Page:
• Terrain


    Shoes best for road, track and light gravel. See the best road shoes.


    Shoes best for trail, off road, mountains and other unstable surfaces. See the best trail shoes.

    Good to know

    As long as you stick to the road or path, and if you want just one running shoe, buy a road running shoe.

  • Arch support

    Neutral / cushion / high arch

    Shoes for runners who do not need any additional arch support (Around 50% of runners). Best for people with normal, high or medium high arches. See the best neutral shoes.

    Stability / overpronation / normal arch

    Shoes for runners who need mild to moderate arch support (Around 45% of runners). Best for runners with a low arch. See the best stability shoes.

    Motion control / severe overpronation / flat feet

    Shoes for runners who needs a lot of arch support. Best for runners with flat feet. See the best motion control shoes.

    Good to know

    - Rule of thumb: If in doubt, buy neutral shoes to avoid injuries.
    - More about arch support in this video.
    - Find your arch type by following steps from this video.

  • Use

    Daily running

    Cushioned shoes for your daily easy running. Great comfort. See best shoes for daily running.


    Lightweight shoes good for races, interval training, tempo runs and fartlek. Here are the best competition running shoes.

    Good to know

    If you want just one pair of shoes, buy a shoe for daily running.

  • Price
  • Weight
    Men: 8.7oz
    Women: 7.3oz
  • Heel to toe drop
    Men: 8mm
    Women: 8mm

    The height difference from the heel to the forefoot, also known as heel drop, toe spring, heel to toe spring or simply drop.

    There are many opinions about what a good heel drop is. We do not recommend any in particular. Lean more in this video.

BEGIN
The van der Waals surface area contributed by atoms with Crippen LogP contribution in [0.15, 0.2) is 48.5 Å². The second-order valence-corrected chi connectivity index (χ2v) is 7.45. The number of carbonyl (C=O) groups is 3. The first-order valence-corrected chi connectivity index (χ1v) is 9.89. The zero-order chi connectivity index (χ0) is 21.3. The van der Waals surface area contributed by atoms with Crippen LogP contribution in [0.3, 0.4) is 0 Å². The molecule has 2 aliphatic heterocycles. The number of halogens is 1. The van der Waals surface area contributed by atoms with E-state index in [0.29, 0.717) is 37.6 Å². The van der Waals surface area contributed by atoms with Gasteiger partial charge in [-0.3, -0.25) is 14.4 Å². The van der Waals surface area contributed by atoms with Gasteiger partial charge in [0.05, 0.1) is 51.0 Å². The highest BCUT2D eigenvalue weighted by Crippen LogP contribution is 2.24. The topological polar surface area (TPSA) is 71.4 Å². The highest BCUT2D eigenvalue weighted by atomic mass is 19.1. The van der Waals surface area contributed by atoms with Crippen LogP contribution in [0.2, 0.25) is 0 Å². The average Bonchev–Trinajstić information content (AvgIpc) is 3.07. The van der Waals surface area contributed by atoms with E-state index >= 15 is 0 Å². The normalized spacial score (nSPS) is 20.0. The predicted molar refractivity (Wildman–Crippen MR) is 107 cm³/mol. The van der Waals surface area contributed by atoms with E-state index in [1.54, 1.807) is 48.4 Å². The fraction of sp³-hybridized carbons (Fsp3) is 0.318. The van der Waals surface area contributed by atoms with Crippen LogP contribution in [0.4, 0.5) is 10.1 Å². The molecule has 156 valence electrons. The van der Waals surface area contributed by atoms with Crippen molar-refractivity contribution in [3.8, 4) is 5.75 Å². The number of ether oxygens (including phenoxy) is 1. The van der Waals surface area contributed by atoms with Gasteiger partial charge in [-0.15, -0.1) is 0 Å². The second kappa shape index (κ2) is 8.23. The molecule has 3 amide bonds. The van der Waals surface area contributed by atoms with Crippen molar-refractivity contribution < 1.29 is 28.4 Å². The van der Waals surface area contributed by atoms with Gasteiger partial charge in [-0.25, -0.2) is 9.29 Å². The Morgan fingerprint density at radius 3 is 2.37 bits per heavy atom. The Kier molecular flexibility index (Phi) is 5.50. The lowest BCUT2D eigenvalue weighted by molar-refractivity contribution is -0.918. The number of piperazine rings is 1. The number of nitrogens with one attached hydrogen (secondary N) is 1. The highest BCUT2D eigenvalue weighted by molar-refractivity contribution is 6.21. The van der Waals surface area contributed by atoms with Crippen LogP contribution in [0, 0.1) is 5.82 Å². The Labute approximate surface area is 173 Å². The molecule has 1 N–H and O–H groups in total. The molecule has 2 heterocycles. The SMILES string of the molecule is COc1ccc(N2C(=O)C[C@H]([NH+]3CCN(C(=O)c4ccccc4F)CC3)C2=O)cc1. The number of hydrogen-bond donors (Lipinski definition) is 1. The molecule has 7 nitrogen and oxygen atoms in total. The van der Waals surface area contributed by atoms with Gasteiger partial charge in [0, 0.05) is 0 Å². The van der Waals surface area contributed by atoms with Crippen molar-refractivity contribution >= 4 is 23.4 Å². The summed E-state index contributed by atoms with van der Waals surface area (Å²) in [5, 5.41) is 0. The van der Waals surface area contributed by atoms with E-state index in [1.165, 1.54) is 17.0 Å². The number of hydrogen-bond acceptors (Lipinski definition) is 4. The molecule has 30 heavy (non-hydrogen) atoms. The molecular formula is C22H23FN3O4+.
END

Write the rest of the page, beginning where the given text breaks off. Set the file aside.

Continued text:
• Width
    Men: Normal
    Women: Normal
  • Release date
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Expert Reviews

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78 / 100 based on 1 expert reviews

  • 78 / 100 | Joseph Arellano

    Can You Go the Distance in the Reebok OSR Distance 3.0?

    According to the OSR Distance 3.0 is a shoe designed for long-distance and tempo runs. Is this the case?  

    See the verdict below.


    The Shoe

    When I ran in the Reebok OSR Harmony Road – a shoe that I was impressed with, I kept wondering what it would be like to run in a lighter, slimmer version of the shoe. To some extent, that’s what the Distance 3.0 trainer is.

    It weighs just 8.7 ounces compared to the 10.4 ounces of the Harmony Road, and it sports an 8mm heel drop compared to the 10mm drop on the Harmony Road.

    And so, I had some optimism about the Distance 3.0.



    The Distance 3.0 has a seamless knit upper that looks both relaxed and stylish. 

    It makes use of the same KOOSHRIDE tech in the midsole and heel for protective resilience found on the Harmony Road, and one’s feet rest on a durable high-abrasion outsole.

    (The sole of the Distance 3.0 differs in one respect from that on the Harmony Road, as will be noted below.)

    The Distance 3.0 has asymmetrical lacing which eases any potential pressure on the top of the runner’s foot, and the fit of the shoe is comfortable – the fit is neither too snug nor loose.